Sake Lore – Sake and Taxes!
I’ll begin this section by apologizing for those 5 counties near San Francisco that have increased their sales tax to 10%! That’s crazy town! Talk about a small business killer! And that is exactly what happened in Japan to the sake industry that was purposely manipulated to help the large sake makers and punish the small. But let’s look back a little further.
But in 1871 a new government did away with this system and basically opened the market up to anybody who could afford a license and pay the taxes. The result was an explosion of sake brewers and it is often quoted that at this point in time there were 30,000 breweries in Japan. That was in 1872 and was a direct result of this action. Did it last? Of course not, because we are talking about taxes people and the Japanese government could not control itself. The famous Meiji government reversed this new rule and steadily increased taxes each year to levels that small breweries could not afford and voila. Just like that by the turn of century the industry was beaten back down to where only roughly 8,000 breweries existed.It’s hard to conceive but at one point in time taxation on the sake industry accounted for roughly 75% of all tax revenue in Japan. The sake industry was the engine for the economy and different governmental “regimes” tried different tax schemes to gain as much revenue as possible, as well as, to manipulate the playing field. Historically the government strictly controlled who they would sell sake making licenses to in an effort to favor large local producers.
Another tax peculiarity in the sake industry was one that hurt my heart! Yes Siree! It literally hurt because it changed a dynamic that is very near and dear to my old ticker. Do you know how they historically taxed sake? By volume, you are absolutely correct. Is that what hurts? Nope. It’s when they taxed the volume. Huh? Contrary to logic the government taxed sake when it was produced and not when it was sold. Yup, you read that right! So remind me, why does this hurt? Well in short it was risky for sake brewers to make aged sake called “koshu” if they had to pay tax on something that might not turn out saleable or even good. And the result was many sake breweries didn’t age their sakes. Bummer!There have been other notable “tax issues” in the industry and I’ll name a few that may make some sense. Believe it or not, there are many sake breweries that produce sake for other breweries and not for their own brand. Yup! They often sell vats of their sake to bigger brewers who then in turn sell it under their brand name. Is this a lucrative deal? In a sense it used to be because they did not get taxed on these large vats of sake. They were referred to as “no tax sake.” A friend of mine who is a brewer said that his brewery used to do this a lot, but has recently discovered that their own brand sake sells more and makes more!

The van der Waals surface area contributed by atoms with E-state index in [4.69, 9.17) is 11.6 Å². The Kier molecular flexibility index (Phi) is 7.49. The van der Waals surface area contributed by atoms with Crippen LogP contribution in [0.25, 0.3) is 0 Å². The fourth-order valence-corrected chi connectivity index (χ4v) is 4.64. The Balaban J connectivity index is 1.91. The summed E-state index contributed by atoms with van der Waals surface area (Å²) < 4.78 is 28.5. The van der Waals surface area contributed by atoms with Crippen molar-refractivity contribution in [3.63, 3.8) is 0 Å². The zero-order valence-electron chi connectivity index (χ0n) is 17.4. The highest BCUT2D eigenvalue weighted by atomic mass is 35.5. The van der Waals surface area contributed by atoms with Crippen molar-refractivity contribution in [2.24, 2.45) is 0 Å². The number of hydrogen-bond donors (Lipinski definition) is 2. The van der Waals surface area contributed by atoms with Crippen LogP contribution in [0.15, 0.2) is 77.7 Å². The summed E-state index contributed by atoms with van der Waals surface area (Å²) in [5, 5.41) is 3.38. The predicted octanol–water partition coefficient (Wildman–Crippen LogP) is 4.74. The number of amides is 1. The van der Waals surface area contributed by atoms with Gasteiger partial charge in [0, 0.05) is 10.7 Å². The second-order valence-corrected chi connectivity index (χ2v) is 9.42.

To help you with your own tax issues True Sake will take 15% off any sake in the store on the 15th of April! Just enter "Taxday2015" as the discount code if you are purchasing on-line. - Good on the 15th only!Okay! You want one more interesting sake tax tidbit? You know – real water cooler talking points? The government needed a good way to determine who paid taxes for sake and who did not. You know how they did this? They used their eyes! Come again? Yes, they simply used their eyes. You see, one way to determine if a brewery had in fact paid taxes on their sake was if the sake were clear, as in filtered, as in not nigori or cloudy sake. If the sake was clear that means they paid taxes on that sake. If a sake was not filtered then that means it was illegal or bootleg sake. Seriously, and yes you got it! It means that nigori sake used to be illegal. No way! Way! If the sake was cloudy it was probably made in somebody’s bathtub! Homebrew. Illegal sake! This rule was changed roughly 50 years ago when a brewery called Tsukinokatsura in Fushimi petitioned to make nigori sake legally! They took what looked like a garbage can and punched big holes into it and this was the filter. The sake filtered through the large holes and bingo, filtered sake emerged.